Hurricane Lane Watch: How the Honolulu Zoo, Waikīkī Aquarium and Sea Life Park Prepare for a Hurricane

As families prepare for the storm, see how some of Honolulu's favorite animal spots are getting ready for severe weather.

Photo: Sea Life Park

Public schools are closed, state and county offices will shut down, everyone is preparing for the effects of Hurricane Lane.

The Honolulu Zoo, Sea Life Park and the Waikīkī Aquarium will be closed. For those taking care of animals, preparation means more than just stocking up on water and batteries. 

The team at Sea Life Park started storm preps early. “The park has already begun trimming trees to minimize debris around the grounds, and we are securing anything that can become loose during a storm,” says Jeff Pawloski, Sea Life Park curator. The staff is always prepared with extra care items for the animals in case of emergencies. “At any given time, 30,000 – 60,000 pounds of quality fish are stored at the Park and these stocks can be kept frozen with the help of our emergency generators to ensure the animals have uninterrupted nutrition.”  

If heavy rain comes, Sea Life Park will be watching the levels in all pools to avoid flooding. The team is also preparing for an influx of injured wild birds to its Seabird Rehabilitation Facility in the aftermath. 

Strong winds are the concern for Hawaiian Rainbow Bees. Owner Malcolm Yorkston says his team, like most beekeepers across the state, are focused on securing the insect’s homes.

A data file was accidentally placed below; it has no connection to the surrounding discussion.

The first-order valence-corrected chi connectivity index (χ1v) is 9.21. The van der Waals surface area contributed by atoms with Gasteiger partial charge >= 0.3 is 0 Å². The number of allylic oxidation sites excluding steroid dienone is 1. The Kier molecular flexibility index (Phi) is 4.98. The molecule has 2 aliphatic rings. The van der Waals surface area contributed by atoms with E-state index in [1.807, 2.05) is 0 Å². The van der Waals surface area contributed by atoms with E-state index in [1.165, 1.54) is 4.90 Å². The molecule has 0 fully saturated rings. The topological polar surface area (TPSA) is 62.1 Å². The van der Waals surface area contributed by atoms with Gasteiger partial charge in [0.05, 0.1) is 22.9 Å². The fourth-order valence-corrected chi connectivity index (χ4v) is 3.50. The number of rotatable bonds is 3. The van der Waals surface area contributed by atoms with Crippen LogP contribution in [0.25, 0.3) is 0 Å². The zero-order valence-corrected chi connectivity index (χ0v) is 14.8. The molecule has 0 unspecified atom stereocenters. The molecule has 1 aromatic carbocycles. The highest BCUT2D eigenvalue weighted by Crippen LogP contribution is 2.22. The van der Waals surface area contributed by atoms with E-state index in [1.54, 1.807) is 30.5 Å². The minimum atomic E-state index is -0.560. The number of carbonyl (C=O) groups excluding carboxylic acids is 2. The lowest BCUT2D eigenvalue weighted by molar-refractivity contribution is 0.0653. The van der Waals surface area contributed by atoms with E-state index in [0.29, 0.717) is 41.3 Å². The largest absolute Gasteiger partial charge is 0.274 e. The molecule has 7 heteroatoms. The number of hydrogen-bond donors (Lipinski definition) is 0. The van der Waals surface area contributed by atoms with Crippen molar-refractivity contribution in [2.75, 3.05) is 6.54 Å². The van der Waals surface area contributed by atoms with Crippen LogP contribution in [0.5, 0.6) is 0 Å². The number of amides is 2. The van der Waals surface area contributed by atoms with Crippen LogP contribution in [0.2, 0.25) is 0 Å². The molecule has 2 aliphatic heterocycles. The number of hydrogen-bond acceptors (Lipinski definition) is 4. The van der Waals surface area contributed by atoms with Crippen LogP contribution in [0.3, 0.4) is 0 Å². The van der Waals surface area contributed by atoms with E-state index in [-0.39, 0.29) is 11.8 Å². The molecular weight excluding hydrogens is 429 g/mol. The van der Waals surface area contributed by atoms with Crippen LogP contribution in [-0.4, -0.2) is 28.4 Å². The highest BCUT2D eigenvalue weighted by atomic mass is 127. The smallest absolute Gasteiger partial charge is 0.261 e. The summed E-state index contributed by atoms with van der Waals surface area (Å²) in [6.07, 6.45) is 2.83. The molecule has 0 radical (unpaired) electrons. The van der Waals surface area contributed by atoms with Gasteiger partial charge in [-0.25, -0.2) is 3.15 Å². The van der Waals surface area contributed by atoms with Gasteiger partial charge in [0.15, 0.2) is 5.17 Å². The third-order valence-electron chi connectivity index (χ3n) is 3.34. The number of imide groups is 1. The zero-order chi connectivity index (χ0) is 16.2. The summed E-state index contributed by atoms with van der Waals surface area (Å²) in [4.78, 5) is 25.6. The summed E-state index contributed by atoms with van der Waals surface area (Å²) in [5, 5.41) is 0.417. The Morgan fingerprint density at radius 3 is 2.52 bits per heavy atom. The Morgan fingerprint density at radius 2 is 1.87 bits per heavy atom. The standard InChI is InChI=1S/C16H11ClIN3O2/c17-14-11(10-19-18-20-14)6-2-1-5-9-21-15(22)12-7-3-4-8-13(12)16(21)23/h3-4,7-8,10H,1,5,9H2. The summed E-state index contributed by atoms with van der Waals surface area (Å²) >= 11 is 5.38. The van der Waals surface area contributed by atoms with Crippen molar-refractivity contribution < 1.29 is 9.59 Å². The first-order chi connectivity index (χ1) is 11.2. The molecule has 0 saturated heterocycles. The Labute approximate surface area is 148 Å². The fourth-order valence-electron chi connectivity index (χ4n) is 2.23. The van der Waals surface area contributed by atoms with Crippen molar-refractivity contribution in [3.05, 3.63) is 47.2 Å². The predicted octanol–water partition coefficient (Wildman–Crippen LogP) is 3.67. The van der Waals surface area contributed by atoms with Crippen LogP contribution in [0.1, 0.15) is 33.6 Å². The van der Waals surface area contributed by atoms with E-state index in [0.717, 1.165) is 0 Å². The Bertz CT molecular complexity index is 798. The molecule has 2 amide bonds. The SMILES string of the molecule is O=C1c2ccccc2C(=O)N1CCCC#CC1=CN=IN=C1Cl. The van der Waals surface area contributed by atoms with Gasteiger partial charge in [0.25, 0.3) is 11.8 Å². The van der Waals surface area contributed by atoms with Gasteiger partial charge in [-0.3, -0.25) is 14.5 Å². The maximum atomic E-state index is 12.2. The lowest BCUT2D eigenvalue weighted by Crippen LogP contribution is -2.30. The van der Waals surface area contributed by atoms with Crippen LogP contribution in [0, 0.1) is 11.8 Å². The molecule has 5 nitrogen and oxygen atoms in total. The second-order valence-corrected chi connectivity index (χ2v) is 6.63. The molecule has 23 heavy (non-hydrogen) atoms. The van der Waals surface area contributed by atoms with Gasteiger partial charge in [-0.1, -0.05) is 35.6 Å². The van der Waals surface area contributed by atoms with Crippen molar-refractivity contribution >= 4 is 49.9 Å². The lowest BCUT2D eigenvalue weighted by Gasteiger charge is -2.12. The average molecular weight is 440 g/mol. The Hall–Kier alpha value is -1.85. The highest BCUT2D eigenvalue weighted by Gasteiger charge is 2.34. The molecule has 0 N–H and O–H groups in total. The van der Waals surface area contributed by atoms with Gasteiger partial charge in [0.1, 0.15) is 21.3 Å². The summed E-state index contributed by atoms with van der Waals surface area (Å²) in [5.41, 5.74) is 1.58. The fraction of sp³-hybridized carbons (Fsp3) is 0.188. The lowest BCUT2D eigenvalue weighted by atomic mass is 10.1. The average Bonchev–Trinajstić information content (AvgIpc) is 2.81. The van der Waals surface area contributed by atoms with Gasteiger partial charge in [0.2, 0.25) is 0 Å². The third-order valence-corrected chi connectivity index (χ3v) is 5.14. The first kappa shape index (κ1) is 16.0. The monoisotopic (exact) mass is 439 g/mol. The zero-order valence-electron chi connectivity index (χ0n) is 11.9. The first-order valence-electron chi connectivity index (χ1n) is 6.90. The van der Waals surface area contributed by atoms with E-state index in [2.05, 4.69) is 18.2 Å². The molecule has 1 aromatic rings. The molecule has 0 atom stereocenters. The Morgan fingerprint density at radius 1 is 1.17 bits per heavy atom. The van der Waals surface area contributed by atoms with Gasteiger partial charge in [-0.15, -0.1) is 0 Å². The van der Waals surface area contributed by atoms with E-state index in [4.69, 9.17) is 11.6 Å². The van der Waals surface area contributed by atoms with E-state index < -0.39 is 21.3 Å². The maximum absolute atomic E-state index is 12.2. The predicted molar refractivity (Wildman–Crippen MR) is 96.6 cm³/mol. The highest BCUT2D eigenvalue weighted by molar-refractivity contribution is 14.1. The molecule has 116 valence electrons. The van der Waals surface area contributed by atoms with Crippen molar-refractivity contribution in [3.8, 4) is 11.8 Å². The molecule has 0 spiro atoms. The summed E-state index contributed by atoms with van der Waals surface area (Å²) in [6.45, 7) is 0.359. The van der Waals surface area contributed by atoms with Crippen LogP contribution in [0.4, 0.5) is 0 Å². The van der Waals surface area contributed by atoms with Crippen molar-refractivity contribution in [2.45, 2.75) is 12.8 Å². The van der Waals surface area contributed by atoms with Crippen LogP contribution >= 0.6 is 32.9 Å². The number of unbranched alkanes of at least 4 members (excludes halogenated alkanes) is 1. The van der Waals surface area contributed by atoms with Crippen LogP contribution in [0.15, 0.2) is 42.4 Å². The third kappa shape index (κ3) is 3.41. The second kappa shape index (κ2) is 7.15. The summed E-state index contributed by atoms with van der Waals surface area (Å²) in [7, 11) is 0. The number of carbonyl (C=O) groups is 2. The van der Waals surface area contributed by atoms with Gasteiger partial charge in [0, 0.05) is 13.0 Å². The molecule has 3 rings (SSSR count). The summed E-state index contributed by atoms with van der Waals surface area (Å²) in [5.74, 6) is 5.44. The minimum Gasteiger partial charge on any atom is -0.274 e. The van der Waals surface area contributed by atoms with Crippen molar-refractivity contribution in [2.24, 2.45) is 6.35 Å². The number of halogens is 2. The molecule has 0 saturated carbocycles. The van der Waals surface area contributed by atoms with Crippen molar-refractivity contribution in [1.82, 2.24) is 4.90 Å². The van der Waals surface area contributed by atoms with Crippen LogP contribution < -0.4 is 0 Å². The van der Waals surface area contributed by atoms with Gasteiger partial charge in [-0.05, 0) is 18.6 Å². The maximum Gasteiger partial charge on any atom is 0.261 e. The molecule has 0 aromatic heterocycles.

“Bees naturally secure their hives by locking the parts together with propolis, a tree sap mixture, which is created by the bees to close holes and protect the hive,” Yorkston says. “We often wrap our exposed hives with bungee cords, secure them with posts, weigh the covers down with heavy blocks and remove any lightweight equipment before storms arrive.”

The Honolulu Zoo is home to 800 animals on 42 acres. Zoo director Linda Santos says in the case of severe weather, animals will be moved into their off exhibit quarters, when appropriate. The zoo also has emergency protocols in case more action is necessary to keep the animals and property safe.

The Waikīkī Aquarium needs power at all times to keep the pumps in the exhibits running. In the past few days, the aquarium’s generator has been tested. The staff has moved or secured all non-essential items in case of high winds and has ensured sand bags are available, since the attraction is so close to the ocean. Aquarium director Andrew Rossiter and a few key staff members will be on property throughout the storm to keep an eye on the more than 500 marine species on display and the thousands more specimens on site.

Read more about Hurricane Lane including a list of what’s closed and cancelled, on

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